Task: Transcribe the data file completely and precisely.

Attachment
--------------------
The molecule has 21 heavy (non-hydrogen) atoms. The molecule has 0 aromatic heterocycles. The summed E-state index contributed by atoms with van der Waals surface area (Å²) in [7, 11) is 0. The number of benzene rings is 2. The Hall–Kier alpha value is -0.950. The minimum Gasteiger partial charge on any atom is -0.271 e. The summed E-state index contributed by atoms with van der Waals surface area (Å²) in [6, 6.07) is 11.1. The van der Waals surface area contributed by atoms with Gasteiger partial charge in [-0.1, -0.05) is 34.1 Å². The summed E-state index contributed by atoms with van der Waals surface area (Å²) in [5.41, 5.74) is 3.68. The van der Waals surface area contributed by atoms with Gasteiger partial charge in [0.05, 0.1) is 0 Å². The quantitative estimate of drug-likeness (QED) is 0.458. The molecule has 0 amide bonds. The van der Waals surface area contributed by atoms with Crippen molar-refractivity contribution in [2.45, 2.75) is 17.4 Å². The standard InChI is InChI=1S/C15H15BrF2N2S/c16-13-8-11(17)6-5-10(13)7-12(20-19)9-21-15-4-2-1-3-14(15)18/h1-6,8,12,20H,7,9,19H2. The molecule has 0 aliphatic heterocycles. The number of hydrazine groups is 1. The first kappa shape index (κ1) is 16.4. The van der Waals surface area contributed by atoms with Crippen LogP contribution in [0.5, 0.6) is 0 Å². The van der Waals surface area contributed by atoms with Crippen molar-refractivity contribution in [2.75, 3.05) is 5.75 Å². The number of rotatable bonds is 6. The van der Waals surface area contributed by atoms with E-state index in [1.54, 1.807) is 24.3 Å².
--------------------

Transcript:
The molecule has 21 heavy (non-hydrogen) atoms. The molecule has 0 aromatic heterocycles. The summed E-state index contributed by atoms with van der Waals surface area (Å²) in [7, 11) is 0. The number of benzene rings is 2. The Hall–Kier alpha value is -0.950. The minimum Gasteiger partial charge on any atom is -0.271 e. The summed E-state index contributed by atoms with van der Waals surface area (Å²) in [6, 6.07) is 11.1. The van der Waals surface area contributed by atoms with Gasteiger partial charge in [-0.1, -0.05) is 34.1 Å². The summed E-state index contributed by atoms with van der Waals surface area (Å²) in [5.41, 5.74) is 3.68. The van der Waals surface area contributed by atoms with Gasteiger partial charge in [0.05, 0.1) is 0 Å². The quantitative estimate of drug-likeness (QED) is 0.458. The molecule has 0 amide bonds. The van der Waals surface area contributed by atoms with Crippen molar-refractivity contribution in [2.45, 2.75) is 17.4 Å². The standard InChI is InChI=1S/C15H15BrF2N2S/c16-13-8-11(17)6-5-10(13)7-12(20-19)9-21-15-4-2-1-3-14(15)18/h1-6,8,12,20H,7,9,19H2. The molecule has 0 aliphatic heterocycles. The number of hydrazine groups is 1. The first kappa shape index (κ1) is 16.4. The van der Waals surface area contributed by atoms with Crippen LogP contribution in [0.5, 0.6) is 0 Å². The van der Waals surface area contributed by atoms with Crippen molar-refractivity contribution in [2.75, 3.05) is 5.75 Å². The number of rotatable bonds is 6. The van der Waals surface area contributed by atoms with E-state index in [1.54, 1.807) is 24.3 Å².